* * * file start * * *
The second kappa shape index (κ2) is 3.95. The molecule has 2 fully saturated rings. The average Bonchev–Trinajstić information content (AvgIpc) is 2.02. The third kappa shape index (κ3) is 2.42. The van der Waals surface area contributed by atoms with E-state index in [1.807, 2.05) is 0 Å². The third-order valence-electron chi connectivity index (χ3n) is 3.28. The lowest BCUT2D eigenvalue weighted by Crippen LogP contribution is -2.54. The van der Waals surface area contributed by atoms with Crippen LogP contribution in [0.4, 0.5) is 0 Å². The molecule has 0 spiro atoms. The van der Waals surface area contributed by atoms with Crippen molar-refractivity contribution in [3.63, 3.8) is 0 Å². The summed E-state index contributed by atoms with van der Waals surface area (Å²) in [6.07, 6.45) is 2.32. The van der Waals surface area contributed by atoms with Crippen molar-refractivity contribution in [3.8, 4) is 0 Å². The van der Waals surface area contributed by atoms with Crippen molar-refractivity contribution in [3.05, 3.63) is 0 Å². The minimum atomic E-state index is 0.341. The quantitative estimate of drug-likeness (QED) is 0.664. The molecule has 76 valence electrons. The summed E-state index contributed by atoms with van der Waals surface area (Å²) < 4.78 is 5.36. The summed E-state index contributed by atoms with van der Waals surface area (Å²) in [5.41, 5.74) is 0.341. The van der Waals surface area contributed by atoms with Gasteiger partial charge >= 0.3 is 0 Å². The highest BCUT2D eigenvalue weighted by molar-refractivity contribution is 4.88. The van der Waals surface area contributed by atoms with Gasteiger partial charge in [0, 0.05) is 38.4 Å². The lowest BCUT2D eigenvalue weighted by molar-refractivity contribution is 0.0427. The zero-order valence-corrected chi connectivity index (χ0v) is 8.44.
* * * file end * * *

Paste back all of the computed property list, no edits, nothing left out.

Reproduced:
The second kappa shape index (κ2) is 3.95. The molecule has 2 fully saturated rings. The average Bonchev–Trinajstić information content (AvgIpc) is 2.02. The third kappa shape index (κ3) is 2.42. The van der Waals surface area contributed by atoms with E-state index in [1.807, 2.05) is 0 Å². The third-order valence-electron chi connectivity index (χ3n) is 3.28. The lowest BCUT2D eigenvalue weighted by Crippen LogP contribution is -2.54. The van der Waals surface area contributed by atoms with Crippen LogP contribution in [0.4, 0.5) is 0 Å². The molecule has 0 spiro atoms. The van der Waals surface area contributed by atoms with Crippen molar-refractivity contribution in [3.63, 3.8) is 0 Å². The summed E-state index contributed by atoms with van der Waals surface area (Å²) in [6.07, 6.45) is 2.32. The van der Waals surface area contributed by atoms with Crippen molar-refractivity contribution in [3.8, 4) is 0 Å². The van der Waals surface area contributed by atoms with Crippen molar-refractivity contribution in [3.05, 3.63) is 0 Å². The minimum atomic E-state index is 0.341. The quantitative estimate of drug-likeness (QED) is 0.664. The molecule has 76 valence electrons. The summed E-state index contributed by atoms with van der Waals surface area (Å²) < 4.78 is 5.36. The summed E-state index contributed by atoms with van der Waals surface area (Å²) in [5.41, 5.74) is 0.341. The van der Waals surface area contributed by atoms with Gasteiger partial charge >= 0.3 is 0 Å². The highest BCUT2D eigenvalue weighted by molar-refractivity contribution is 4.88. The van der Waals surface area contributed by atoms with Gasteiger partial charge in [0, 0.05) is 38.4 Å². The lowest BCUT2D eigenvalue weighted by molar-refractivity contribution is 0.0427. The zero-order valence-corrected chi connectivity index (χ0v) is 8.44.